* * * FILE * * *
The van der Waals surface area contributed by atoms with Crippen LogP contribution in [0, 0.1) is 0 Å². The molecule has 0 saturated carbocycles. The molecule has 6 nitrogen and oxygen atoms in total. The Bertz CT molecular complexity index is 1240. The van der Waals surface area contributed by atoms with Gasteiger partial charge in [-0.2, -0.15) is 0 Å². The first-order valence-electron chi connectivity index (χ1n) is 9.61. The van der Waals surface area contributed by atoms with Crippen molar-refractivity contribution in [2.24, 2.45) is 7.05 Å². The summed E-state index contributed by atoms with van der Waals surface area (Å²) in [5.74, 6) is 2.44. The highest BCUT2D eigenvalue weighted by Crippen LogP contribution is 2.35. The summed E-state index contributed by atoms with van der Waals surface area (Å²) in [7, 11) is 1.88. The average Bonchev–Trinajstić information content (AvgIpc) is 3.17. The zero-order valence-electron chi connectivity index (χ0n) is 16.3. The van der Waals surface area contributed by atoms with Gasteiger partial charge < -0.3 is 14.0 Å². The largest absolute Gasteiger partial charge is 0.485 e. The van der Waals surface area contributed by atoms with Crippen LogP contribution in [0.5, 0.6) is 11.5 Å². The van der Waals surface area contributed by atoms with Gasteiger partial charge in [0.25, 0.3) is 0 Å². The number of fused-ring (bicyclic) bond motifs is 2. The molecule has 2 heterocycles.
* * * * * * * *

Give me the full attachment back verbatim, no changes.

The van der Waals surface area contributed by atoms with Crippen LogP contribution in [0, 0.1) is 0 Å². The molecule has 0 saturated carbocycles. The molecule has 6 nitrogen and oxygen atoms in total. The Bertz CT molecular complexity index is 1240. The van der Waals surface area contributed by atoms with Gasteiger partial charge in [-0.2, -0.15) is 0 Å². The first-order valence-electron chi connectivity index (χ1n) is 9.61. The van der Waals surface area contributed by atoms with Crippen molar-refractivity contribution in [2.24, 2.45) is 7.05 Å². The summed E-state index contributed by atoms with van der Waals surface area (Å²) in [5.74, 6) is 2.44. The highest BCUT2D eigenvalue weighted by Crippen LogP contribution is 2.35. The summed E-state index contributed by atoms with van der Waals surface area (Å²) in [7, 11) is 1.88. The average Bonchev–Trinajstić information content (AvgIpc) is 3.17. The zero-order valence-electron chi connectivity index (χ0n) is 16.3. The van der Waals surface area contributed by atoms with Gasteiger partial charge < -0.3 is 14.0 Å². The largest absolute Gasteiger partial charge is 0.485 e. The van der Waals surface area contributed by atoms with Crippen LogP contribution in [0.5, 0.6) is 11.5 Å². The van der Waals surface area contributed by atoms with Gasteiger partial charge in [0.25, 0.3) is 0 Å². The number of fused-ring (bicyclic) bond motifs is 2. The molecule has 2 heterocycles.